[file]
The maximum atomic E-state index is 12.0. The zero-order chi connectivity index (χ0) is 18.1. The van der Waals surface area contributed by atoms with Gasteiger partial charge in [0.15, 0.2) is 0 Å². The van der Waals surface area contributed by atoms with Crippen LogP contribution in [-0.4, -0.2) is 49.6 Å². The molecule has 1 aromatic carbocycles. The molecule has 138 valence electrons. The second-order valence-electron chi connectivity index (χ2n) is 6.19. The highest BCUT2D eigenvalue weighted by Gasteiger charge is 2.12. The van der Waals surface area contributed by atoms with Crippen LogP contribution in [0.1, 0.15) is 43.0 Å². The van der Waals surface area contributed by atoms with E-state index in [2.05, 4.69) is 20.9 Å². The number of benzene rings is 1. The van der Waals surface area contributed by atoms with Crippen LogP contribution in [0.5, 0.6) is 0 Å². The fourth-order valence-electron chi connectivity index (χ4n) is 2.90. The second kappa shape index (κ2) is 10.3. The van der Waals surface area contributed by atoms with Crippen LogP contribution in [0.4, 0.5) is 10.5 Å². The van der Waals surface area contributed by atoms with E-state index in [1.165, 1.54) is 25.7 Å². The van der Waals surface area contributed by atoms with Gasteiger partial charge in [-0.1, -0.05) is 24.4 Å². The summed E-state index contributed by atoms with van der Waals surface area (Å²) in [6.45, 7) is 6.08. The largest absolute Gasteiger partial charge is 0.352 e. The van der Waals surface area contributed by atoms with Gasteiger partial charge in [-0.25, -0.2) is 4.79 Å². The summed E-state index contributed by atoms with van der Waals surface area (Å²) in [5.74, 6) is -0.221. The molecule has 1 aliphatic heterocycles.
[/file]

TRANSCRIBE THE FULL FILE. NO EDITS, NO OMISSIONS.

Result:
The maximum atomic E-state index is 12.0. The zero-order chi connectivity index (χ0) is 18.1. The van der Waals surface area contributed by atoms with Gasteiger partial charge in [0.15, 0.2) is 0 Å². The van der Waals surface area contributed by atoms with Crippen LogP contribution in [-0.4, -0.2) is 49.6 Å². The molecule has 1 aromatic carbocycles. The molecule has 138 valence electrons. The second-order valence-electron chi connectivity index (χ2n) is 6.19. The highest BCUT2D eigenvalue weighted by Gasteiger charge is 2.12. The van der Waals surface area contributed by atoms with Crippen LogP contribution in [0.1, 0.15) is 43.0 Å². The van der Waals surface area contributed by atoms with E-state index in [2.05, 4.69) is 20.9 Å². The number of benzene rings is 1. The van der Waals surface area contributed by atoms with Crippen LogP contribution in [0.5, 0.6) is 0 Å². The fourth-order valence-electron chi connectivity index (χ4n) is 2.90. The second kappa shape index (κ2) is 10.3. The van der Waals surface area contributed by atoms with Crippen LogP contribution in [0.4, 0.5) is 10.5 Å². The van der Waals surface area contributed by atoms with E-state index in [1.165, 1.54) is 25.7 Å². The van der Waals surface area contributed by atoms with Gasteiger partial charge in [-0.1, -0.05) is 24.4 Å². The summed E-state index contributed by atoms with van der Waals surface area (Å²) in [6.45, 7) is 6.08. The largest absolute Gasteiger partial charge is 0.352 e. The van der Waals surface area contributed by atoms with Gasteiger partial charge in [-0.25, -0.2) is 4.79 Å². The summed E-state index contributed by atoms with van der Waals surface area (Å²) in [5.74, 6) is -0.221. The molecule has 1 aliphatic heterocycles.